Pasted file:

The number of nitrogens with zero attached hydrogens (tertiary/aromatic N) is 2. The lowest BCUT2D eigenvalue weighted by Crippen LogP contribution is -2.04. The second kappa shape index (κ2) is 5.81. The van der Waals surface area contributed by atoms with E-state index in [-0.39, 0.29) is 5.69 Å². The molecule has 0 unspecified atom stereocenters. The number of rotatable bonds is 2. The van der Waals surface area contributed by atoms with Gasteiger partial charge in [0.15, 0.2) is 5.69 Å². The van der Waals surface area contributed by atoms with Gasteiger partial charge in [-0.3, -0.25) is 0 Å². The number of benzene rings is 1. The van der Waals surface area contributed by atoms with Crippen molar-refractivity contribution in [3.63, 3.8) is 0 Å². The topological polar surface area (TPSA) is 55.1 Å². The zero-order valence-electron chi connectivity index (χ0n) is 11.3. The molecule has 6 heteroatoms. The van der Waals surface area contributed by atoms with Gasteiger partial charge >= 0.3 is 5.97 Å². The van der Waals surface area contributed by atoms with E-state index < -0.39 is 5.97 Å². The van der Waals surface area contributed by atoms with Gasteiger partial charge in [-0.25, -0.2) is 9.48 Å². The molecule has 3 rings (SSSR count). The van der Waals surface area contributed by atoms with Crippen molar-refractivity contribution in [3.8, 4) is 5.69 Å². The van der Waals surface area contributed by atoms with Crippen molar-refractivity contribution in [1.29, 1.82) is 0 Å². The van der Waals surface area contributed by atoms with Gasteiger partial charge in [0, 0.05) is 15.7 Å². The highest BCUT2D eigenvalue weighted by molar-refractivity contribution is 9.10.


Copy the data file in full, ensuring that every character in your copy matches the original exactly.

The number of nitrogens with zero attached hydrogens (tertiary/aromatic N) is 2. The lowest BCUT2D eigenvalue weighted by Crippen LogP contribution is -2.04. The second kappa shape index (κ2) is 5.81. The van der Waals surface area contributed by atoms with E-state index in [-0.39, 0.29) is 5.69 Å². The molecule has 0 unspecified atom stereocenters. The number of rotatable bonds is 2. The van der Waals surface area contributed by atoms with Gasteiger partial charge in [0.15, 0.2) is 5.69 Å². The van der Waals surface area contributed by atoms with Gasteiger partial charge in [-0.3, -0.25) is 0 Å². The number of benzene rings is 1. The van der Waals surface area contributed by atoms with Crippen molar-refractivity contribution in [3.63, 3.8) is 0 Å². The topological polar surface area (TPSA) is 55.1 Å². The zero-order valence-electron chi connectivity index (χ0n) is 11.3. The molecule has 6 heteroatoms. The van der Waals surface area contributed by atoms with Gasteiger partial charge >= 0.3 is 5.97 Å². The van der Waals surface area contributed by atoms with E-state index < -0.39 is 5.97 Å². The van der Waals surface area contributed by atoms with Gasteiger partial charge in [-0.25, -0.2) is 9.48 Å². The molecule has 3 rings (SSSR count). The van der Waals surface area contributed by atoms with Crippen molar-refractivity contribution in [3.8, 4) is 5.69 Å². The van der Waals surface area contributed by atoms with Crippen molar-refractivity contribution in [1.29, 1.82) is 0 Å². The van der Waals surface area contributed by atoms with Gasteiger partial charge in [0, 0.05) is 15.7 Å². The highest BCUT2D eigenvalue weighted by molar-refractivity contribution is 9.10.